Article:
All Eyes on Asia: Perspectives from our Allies and Partners

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A Conversation with Australian Ambassador Kim Beazley, Indian Ambassador Nirupama Rao, and Philippine Deputy Chief of Mission Maria Austria - Embassy of Australia, Embassy of India, Embassy of the Philippines

Moderated by Congressman J. Randy Forbes (R-VA) - Member of the House Armed Services Committee

 Audio | Photographs  | Quotes  Transcript  |  Video



  • On the Impact of Looming Sequestration Cuts to U.S. Defense:  “Of course, the threat of sequestration is giving us nightmares, but the commitment of the U.S. in remaining focused on the region is a comfort to us.” —Philippine Deputy Chief of Mission Maria Austria
  • On the U.S. “Rebalance” to the Asia-Pacific:  "The focal point of the global economy will be Southeast Asia.  And I predict one thing:  you're going to see a decline in U.S. interest in the Middle East in the next ten-to-fifteen years... You are going to be energy-independent, in ten years.  As that flows through, you're going to find yourself less and less engaged with the Middle East and more and more engaged with Asia." —Australian Ambassador Kim Beazley
  • On the U.S. “Rebalance” to the Asia-Pacific:  “We would like to see the U.S. engaged in institutionalizing the partnerships in the Asia-Pacific....  The strengthening of engagement with other partners in the region should not be taken as containing any certain power. It’s not an effort to box out or contain any other power.” —Philippine Deputy Chief of Mission Maria Austria
  • On the Future of U.S.-Indian Partnership:  “Obama referred to the relationship between the U.S. and India as indispensible… The relationship has substantially improved in the last decade.  Today it’s a multi-dimensional partnership....  The United States will always be a very important and key partner for India.” —Indian Ambassador Nirupama Rao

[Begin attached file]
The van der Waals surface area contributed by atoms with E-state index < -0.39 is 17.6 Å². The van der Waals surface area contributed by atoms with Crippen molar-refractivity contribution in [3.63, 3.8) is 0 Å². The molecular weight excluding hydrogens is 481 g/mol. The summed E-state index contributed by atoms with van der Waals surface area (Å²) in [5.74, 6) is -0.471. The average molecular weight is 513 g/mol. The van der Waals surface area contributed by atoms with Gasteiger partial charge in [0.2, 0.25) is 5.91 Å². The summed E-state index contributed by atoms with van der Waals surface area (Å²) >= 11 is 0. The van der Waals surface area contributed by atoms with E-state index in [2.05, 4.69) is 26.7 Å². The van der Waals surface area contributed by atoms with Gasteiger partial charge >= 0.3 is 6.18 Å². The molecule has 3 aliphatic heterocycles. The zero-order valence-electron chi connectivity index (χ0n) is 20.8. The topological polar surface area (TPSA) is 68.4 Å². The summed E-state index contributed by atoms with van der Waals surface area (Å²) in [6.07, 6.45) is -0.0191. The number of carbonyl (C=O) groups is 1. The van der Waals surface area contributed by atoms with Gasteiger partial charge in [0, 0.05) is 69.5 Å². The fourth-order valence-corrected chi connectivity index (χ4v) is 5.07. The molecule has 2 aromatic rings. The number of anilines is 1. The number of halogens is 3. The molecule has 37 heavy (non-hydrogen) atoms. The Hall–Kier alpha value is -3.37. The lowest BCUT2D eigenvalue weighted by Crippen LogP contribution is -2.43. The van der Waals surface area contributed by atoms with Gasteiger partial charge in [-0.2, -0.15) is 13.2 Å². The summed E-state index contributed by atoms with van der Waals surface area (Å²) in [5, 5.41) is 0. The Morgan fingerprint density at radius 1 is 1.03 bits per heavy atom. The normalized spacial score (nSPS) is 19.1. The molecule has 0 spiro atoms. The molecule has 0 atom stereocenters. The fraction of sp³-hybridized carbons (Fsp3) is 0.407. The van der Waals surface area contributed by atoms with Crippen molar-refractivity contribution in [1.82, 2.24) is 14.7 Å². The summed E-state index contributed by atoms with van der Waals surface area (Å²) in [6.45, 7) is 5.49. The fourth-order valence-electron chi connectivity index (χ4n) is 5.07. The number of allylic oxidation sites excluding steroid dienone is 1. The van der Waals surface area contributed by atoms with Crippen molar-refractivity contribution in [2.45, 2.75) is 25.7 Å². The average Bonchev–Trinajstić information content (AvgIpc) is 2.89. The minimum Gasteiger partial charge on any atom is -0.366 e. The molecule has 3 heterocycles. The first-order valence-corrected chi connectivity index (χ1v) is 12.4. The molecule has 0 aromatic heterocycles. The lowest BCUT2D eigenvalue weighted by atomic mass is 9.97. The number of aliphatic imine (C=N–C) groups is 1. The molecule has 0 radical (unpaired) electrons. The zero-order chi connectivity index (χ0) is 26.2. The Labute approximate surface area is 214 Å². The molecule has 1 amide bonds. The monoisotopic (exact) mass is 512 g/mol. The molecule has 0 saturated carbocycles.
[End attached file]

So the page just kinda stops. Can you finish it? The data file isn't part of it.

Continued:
• On Indo-Chinese Relations:  “China is a neighbor of India’s—we are immediately contiguous with each other.  We have unresolved questions with China—for instance the border question, as you know, has not yet been settled....  As our late Prime Minister Indira Gandhi said, 'You cannot march to Peking.' You have to sit down and discuss these issues and find a mutually respectable way to resolve this. But it's important to understand we have maintained peace and tranquility on the Chinese-Indian borders for more than four decades now.—Indian Ambassador Nirupama Rao
  • On Indo-Chinese Relations:  “We are not looking at isolating China in this whole narrative.  We see the need to engage China, we see the need to develop more and more habits of cooperation with China....  We should strengthen dialogue, rather than see confrontation escalating....  With China, we have built a relationship in which we’ve been able to manage our differences in a very rational and grown-up way.” —Indian Ambassador Nirupama Rao
  • On How America’s Asia Rebalance Relates to China:  “You are absolutely right not to simply focus on China.  The most interesting thing that we are now witnessing globally is the simultaneous rise of a dozen major powers in a set of circumstances where issues between them are not resolved.  Normally speaking, an absolute boiler plate—required for a rise economically—was that all the issues in a particular area have been settled.  In the Southeast Asian area in particular, there are almost no settled values.  As these powers rise, they switch from a domestic focus to an external focus... but there is no arbiter.  There is no guarantor.  There is no decider when it comes to how all these issues are going to be resolved.  And that’s where the U.S. comes in—that’s an American opportunity.” —Australian Ambassador Kim Beazley


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